A vise [vice] is a mechanical tool that is used to hold an object firmly in place so that work may be done on the object. A vise may come in a number of varieties, usually specialized for some purpose such as wood working, machining, blacksmithing, and general shop work.
Almost every commercial workshop will have a vise of some kind, usually they will have more than one, with one being a large and sturdy vise that can stand up to industrial work loads.
But the vise is not just a tool for large industrial organizations, many DIY hobbyist will have a vise in the garage. They are incredibly versatile and handy tools.
The most common type of vise has a stationary jaw and a jaw that is moved along a horizontal axis by a lead screw – which is in turn turned by a handle. The moving jaw is cranked towards the stationary jaw until a force large enough to hold an object in place is made.
If you are looking to buy a vise, check out my guide to the best 3 vises for sale online, otherwise read on!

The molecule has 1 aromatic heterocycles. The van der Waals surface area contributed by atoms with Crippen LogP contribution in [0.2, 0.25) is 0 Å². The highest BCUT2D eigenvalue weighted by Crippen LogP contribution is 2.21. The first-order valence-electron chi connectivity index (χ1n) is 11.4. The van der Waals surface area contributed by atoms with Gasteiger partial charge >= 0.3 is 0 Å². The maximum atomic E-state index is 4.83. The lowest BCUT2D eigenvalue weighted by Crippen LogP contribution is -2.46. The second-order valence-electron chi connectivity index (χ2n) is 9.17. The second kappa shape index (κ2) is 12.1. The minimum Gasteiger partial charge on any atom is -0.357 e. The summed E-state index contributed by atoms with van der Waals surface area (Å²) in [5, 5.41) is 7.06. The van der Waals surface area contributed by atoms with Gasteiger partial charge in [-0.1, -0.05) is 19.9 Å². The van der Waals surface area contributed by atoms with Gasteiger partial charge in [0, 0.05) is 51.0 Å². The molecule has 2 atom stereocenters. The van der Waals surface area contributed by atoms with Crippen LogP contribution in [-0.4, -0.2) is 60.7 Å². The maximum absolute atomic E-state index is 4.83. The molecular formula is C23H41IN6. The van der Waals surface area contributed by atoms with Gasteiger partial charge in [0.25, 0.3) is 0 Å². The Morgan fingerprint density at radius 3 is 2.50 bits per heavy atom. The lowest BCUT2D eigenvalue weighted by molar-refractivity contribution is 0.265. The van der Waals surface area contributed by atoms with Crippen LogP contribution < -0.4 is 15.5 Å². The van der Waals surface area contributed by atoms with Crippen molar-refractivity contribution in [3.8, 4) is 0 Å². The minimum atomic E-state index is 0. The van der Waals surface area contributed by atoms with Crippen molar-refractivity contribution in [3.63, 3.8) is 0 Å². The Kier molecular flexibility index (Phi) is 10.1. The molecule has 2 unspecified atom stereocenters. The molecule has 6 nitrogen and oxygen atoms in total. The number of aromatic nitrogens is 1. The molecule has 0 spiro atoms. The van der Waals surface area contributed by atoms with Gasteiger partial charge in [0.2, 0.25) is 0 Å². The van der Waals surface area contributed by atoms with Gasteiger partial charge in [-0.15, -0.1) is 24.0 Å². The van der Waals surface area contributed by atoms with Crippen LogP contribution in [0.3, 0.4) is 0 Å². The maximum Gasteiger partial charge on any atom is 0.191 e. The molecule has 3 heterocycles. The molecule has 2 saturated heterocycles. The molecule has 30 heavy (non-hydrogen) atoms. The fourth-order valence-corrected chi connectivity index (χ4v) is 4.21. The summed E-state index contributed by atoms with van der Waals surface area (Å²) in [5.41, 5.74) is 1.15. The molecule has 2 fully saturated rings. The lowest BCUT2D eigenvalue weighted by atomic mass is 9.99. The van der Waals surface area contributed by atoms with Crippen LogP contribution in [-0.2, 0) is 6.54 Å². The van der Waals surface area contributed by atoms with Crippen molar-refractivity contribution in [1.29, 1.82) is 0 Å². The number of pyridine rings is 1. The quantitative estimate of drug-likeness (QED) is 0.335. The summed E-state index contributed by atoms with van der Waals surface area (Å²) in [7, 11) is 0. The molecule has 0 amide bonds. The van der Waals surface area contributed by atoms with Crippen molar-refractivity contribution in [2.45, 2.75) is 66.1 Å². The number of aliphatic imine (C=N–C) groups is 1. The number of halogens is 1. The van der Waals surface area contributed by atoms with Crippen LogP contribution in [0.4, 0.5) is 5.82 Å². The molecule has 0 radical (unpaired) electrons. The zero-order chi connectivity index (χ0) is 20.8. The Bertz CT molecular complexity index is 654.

A vise frees up a hand for the operator, and does a much better job of holding objects stationary than a hand would.
Vises are often called bench vises, as they are often designed to be clamped or bolted to a table. Portable vises tend to have a clamp – which is really just an offshoot of the same concept used at the top end of the vise! Immovable (permanent) vises will usually be bolted to the table.
Heavy vises tend to be sturdier and will usually last longer than light weight vises. All vises will wear out faster if you subject them to shock blows or if you crank the vise tighter than what it is designed for. You will commonly see people use a “cheater” bar to crank the vise tighter than what it was designed for. Cheater bars are just bars (usually some combination of a wrench and pipe) that slip on the outside of the vise handle making it longer. A longer bar means it’s easier to apply more force…
However I would recommend caution when it comes to cheater bars, they WILL wear out your vise quicker than if you don’t use one. They can also greatly increase the risk of your vise (or the item between the vise) shattering, potentially injuring you and your property. Almost all manufacturers recommend that you don’t use a cheater bar.
So there you have it. A vise is a simple but incredibly useful tool!